• Akakandelwa Kandepwe, in her fourth year at the University of Lusaka in Zambia, will begin a program to help ensure that the mentoring she has received from one of her university lecturers is available to more women ages 18 to 25. Mentoring is common in Western countries, but still rare in Zambia, she said: “I believe mentoring should be a right for all. Women must invest in themselves and in one another. Thanks to my mentor, I can walk into a room, claim my space and ask for what I want. I will not be exploited.”

  • Anusha Gangakrishnan, from India, will design and host workshops for children in fifth through seventh grades to help eliminate gender bias. She says too often schools in her home community separate boys and girls and point them toward stereotypical paths. “I am done sitting and waiting for someone else to make the change,” she said. “I want to make the change.”

  • Sodgerel Gansukh, from Mongolia, will begin a program to promote internships and fieldwork in geological sciences and mining, a vital national industry that has offered only limited opportunities for women. She is inspired by her mother, a geologist.

  • Rime Zouzi wants to create an online community of support for abuse survivors in Morocco; she cited studies revealing that 54% of Moroccan women have experienced violence. Current services provide only short-term shelter, she said, and she hopes to establish accessible online services to offer support and address the long-term consequences of abuse.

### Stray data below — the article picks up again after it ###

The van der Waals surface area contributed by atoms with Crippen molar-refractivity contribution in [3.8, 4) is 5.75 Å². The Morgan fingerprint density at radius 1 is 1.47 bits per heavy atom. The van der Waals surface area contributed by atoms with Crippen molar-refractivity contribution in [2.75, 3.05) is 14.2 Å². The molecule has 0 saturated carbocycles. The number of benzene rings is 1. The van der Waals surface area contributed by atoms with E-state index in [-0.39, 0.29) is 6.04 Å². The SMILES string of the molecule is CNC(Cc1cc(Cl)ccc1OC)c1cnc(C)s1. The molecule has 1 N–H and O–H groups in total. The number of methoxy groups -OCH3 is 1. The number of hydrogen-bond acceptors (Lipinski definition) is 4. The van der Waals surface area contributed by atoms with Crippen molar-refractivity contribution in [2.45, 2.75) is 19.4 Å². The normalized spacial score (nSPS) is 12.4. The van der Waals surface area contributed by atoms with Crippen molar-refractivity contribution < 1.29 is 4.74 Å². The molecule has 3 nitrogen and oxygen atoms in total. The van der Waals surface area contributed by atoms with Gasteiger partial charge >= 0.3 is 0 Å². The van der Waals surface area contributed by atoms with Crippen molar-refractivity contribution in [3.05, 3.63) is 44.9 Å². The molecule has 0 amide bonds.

The women designed their projects with guidance from Banwart, c’90, and KWLI academic director Alesia Woszidlo, associate professor of communication studies who also directs KU’s Institute for Leadership Studies. KWLI students spent more than 100 classroom hours studying the process of leadership from academic and pragmatic perspectives, according to Woszidlo. “Authority and title don’t help you equitably engage in the process of leadership,” she explained. “We challenged them with the idea that, instead of leadership being about individuals, leadership is about finding allies and taking responsibility for the system, deploying acts of leadership in both big and small ways so the system can thrive.”

This year’s participants also learned from the example of a legendary leader, the late Madeleine Albright, who in 1996 became the first woman to serve as the U.S. secretary of state. Woszidlo, Banwart and their team learned in April that the State Department has dedicated the women’s leadership initiative to Albright’s memory, renaming the national effort the Study of the U.S. Institutes’ Madeleine K. Albright Young Women Leaders Program.

Professors Mary Banwart (left) and Alesia Woszidlo lead a KU team that coordinates the Madeleine K. Albright Young Women Leaders program for the U.S. State Department.

At the closing banquet, as each of the 24 women shared key lessons from their summer in the states, several echoed one of Albright’s most enduring declarations: “It took me quite a long time to develop a voice, and now that I have it, I am not going to be silent.”

Kansan Olivia Ramos, who wants to become a community organizer, recalled that common themes began to emerge at dinner on the first night of the institute. “Even though we come from different countries and different situations, we all have suffering in common as women,” she said, “but we all also possess passion, we have drive, and we have grit. I will never stop fighting.”

Faren Kudzai Sakupwanya, from Zambia, said she learned that “the change you want to make in your community is not just for you; it’s for the many women who have been sidelined. [KWLI] has shown me that I have the capacity to do it.”

Anusha Gangakrishnan, from India, said, “It is because of each one of you that a farmer’s daughter is standing in front of you. I’ve been suffocated and been put in a box and silenced all my life. I now know I have a voice. I know I cannot stay silent.”

May their voices and their wonders never cease.

Jennifer Jackson Sanner, j’81, is editor of Kansas Alumni magazine.

Photos by Steve Puppe

Issue 3, 2023


International, Women